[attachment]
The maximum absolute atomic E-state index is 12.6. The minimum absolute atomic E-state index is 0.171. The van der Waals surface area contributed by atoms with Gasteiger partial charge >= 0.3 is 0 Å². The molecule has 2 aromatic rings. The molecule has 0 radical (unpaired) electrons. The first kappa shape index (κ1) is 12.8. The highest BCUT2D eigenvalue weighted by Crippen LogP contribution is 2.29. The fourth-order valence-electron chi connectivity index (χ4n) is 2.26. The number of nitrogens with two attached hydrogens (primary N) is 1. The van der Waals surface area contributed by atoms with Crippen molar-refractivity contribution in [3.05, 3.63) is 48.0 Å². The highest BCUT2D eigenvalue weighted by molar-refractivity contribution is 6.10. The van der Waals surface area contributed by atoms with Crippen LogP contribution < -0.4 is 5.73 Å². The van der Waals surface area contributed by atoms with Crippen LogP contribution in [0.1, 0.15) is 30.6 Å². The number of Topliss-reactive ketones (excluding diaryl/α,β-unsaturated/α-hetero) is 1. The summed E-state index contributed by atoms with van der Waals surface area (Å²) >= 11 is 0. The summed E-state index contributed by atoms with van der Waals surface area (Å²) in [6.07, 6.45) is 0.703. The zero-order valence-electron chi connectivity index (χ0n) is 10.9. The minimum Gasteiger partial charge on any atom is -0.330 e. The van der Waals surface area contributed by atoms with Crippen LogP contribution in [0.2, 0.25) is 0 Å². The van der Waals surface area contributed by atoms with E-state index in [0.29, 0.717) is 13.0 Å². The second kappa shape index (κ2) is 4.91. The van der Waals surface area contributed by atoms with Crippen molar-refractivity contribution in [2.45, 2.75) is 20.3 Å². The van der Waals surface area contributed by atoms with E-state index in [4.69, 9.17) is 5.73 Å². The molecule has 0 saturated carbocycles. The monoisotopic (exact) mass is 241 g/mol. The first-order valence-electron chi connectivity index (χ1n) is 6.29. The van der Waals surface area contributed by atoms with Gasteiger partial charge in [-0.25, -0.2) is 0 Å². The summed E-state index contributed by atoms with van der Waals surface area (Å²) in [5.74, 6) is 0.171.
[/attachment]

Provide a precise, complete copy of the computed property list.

The maximum absolute atomic E-state index is 12.6. The minimum absolute atomic E-state index is 0.171. The van der Waals surface area contributed by atoms with Gasteiger partial charge >= 0.3 is 0 Å². The molecule has 2 aromatic rings. The molecule has 0 radical (unpaired) electrons. The first kappa shape index (κ1) is 12.8. The highest BCUT2D eigenvalue weighted by Crippen LogP contribution is 2.29. The fourth-order valence-electron chi connectivity index (χ4n) is 2.26. The number of nitrogens with two attached hydrogens (primary N) is 1. The van der Waals surface area contributed by atoms with Crippen molar-refractivity contribution in [3.05, 3.63) is 48.0 Å². The highest BCUT2D eigenvalue weighted by molar-refractivity contribution is 6.10. The van der Waals surface area contributed by atoms with Crippen LogP contribution < -0.4 is 5.73 Å². The van der Waals surface area contributed by atoms with Crippen LogP contribution in [0.1, 0.15) is 30.6 Å². The number of Topliss-reactive ketones (excluding diaryl/α,β-unsaturated/α-hetero) is 1. The summed E-state index contributed by atoms with van der Waals surface area (Å²) >= 11 is 0. The summed E-state index contributed by atoms with van der Waals surface area (Å²) in [6.07, 6.45) is 0.703. The zero-order valence-electron chi connectivity index (χ0n) is 10.9. The minimum Gasteiger partial charge on any atom is -0.330 e. The van der Waals surface area contributed by atoms with Crippen LogP contribution in [0.2, 0.25) is 0 Å². The van der Waals surface area contributed by atoms with E-state index in [0.29, 0.717) is 13.0 Å². The second kappa shape index (κ2) is 4.91. The van der Waals surface area contributed by atoms with Crippen molar-refractivity contribution in [2.45, 2.75) is 20.3 Å². The van der Waals surface area contributed by atoms with E-state index in [4.69, 9.17) is 5.73 Å². The molecule has 0 saturated carbocycles. The monoisotopic (exact) mass is 241 g/mol. The first-order valence-electron chi connectivity index (χ1n) is 6.29. The van der Waals surface area contributed by atoms with Gasteiger partial charge in [-0.25, -0.2) is 0 Å². The summed E-state index contributed by atoms with van der Waals surface area (Å²) in [5.74, 6) is 0.171.